During a break-out session at the Expedia Partner Conference in Las Vegas, Egencia gathered a panel of corporate travel buyers to discover their biggest priorities and pain points in working with suppliers.

Chaired by Egencia COO Mark Hollyhead, the discussion started with a question about the buyers’ priorities for 2018 and beyond. Rosemary Maloney from Tapestry said her main concern at all times was keeping travellers on policy while giving them a choice of hotels they want. Meanwhile, both Denise Clark from Russell Investments and Sarah Brandenburg from Egencia agreed that better data collection and the use of that information to influence and educate travellers would be a key area of focus for the future.

When asked about their biggest challenges in dealing with suppliers, Clark said she really struggles when her providers sell directly to her travellers because it affects her ability to collect data from bookings. “We want them to use the Egencia platform because it makes it easy for them to stay compliant, and it helps me put together a more complete picture of our spend.”

Brandenburg added: “We work hard to build our programmes and negotiate rates with properties. When they turn around and sell directly to travellers, we lose that data and the ability to find out if we’re getting the negotiated rates. Transparency is key in a partnership, and ensuring our travellers are booking through our platform ensures that transparency.

“I often hear executives say they don’t see the big deal if travellers book off-policy. I always bring up that it affects our duty of care responsibility, and remind them that booking data helps ensure cost savings. If we don’t have that information, we can’t build a strong relationship with our suppliers.”

Next, Hollyhead asked how the buyers manage leakage in their policies. Maloney commented that her travellers get one exception to book off-policy. “I explain why they have to stay within the programme in terms they can understand. We may have duty of care responsibilities, but they have the duty of helping us with that. We can’t keep them safe if we don’t know where they are. I have had travellers tell me that they found cheaper rates at the same hotel, but I remind them that our agreed rates sometimes have extras included.”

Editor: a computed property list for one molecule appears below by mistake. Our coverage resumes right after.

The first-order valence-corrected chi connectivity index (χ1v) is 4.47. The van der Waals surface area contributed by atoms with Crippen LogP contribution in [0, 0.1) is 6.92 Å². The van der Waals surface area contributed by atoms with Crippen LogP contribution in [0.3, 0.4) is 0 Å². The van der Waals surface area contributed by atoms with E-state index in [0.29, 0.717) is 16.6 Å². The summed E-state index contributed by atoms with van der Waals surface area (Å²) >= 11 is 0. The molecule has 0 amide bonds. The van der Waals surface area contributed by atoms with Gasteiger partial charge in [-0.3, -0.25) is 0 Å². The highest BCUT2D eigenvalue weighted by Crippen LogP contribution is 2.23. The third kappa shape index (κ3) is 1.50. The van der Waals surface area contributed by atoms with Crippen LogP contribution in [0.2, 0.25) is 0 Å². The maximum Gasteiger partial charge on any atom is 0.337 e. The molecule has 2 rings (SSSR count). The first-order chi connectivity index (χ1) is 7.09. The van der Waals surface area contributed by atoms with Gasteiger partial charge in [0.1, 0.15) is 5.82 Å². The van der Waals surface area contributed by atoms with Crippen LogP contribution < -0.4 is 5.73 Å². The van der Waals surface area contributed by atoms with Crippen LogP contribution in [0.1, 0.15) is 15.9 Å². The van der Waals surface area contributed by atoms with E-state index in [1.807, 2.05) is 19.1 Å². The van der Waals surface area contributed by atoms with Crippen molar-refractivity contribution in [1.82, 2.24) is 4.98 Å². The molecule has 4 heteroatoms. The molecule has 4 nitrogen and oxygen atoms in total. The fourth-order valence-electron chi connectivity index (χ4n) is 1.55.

Clark added: “We spend a lot of time negotiating rates and loading them into our systems, and I agree that sometimes those rates include ancillaries that aren’t available normally. That’s one area where Egencia helps because it clearly shows our travellers what’s included in the price.”

Hollyhead then turned the conversation toward travellers, asking what the buyers have heard are their main concerns. Brandenburg said speed and efficiency are key, especially as employees are too busy to spend time searching for options. “Travel is a personal experience, even if it’s for work. Travellers want the technology to do everything themselves in a way that suits them.”

Maloney said her travellers value loyalty programmes for the rewards they offer, but only if the hotels are in convenient locations. “My travellers won’t stay in a hotel far away from their meeting for the sake of earning loyalty points.”

The session ended with a discussion on the challenges buyers face in the year ahead, to which Clark and Brandenburg agreed that rate structures and negotiations need to be streamlined and more systematic.

However, Maloney disagreed, saying she feels that chain hotel discounts dilute her programme. “There are some amazing boutique hotels out there that can sometimes offer better savings. I prefer to negotiate at property level to avoid any confusion.”

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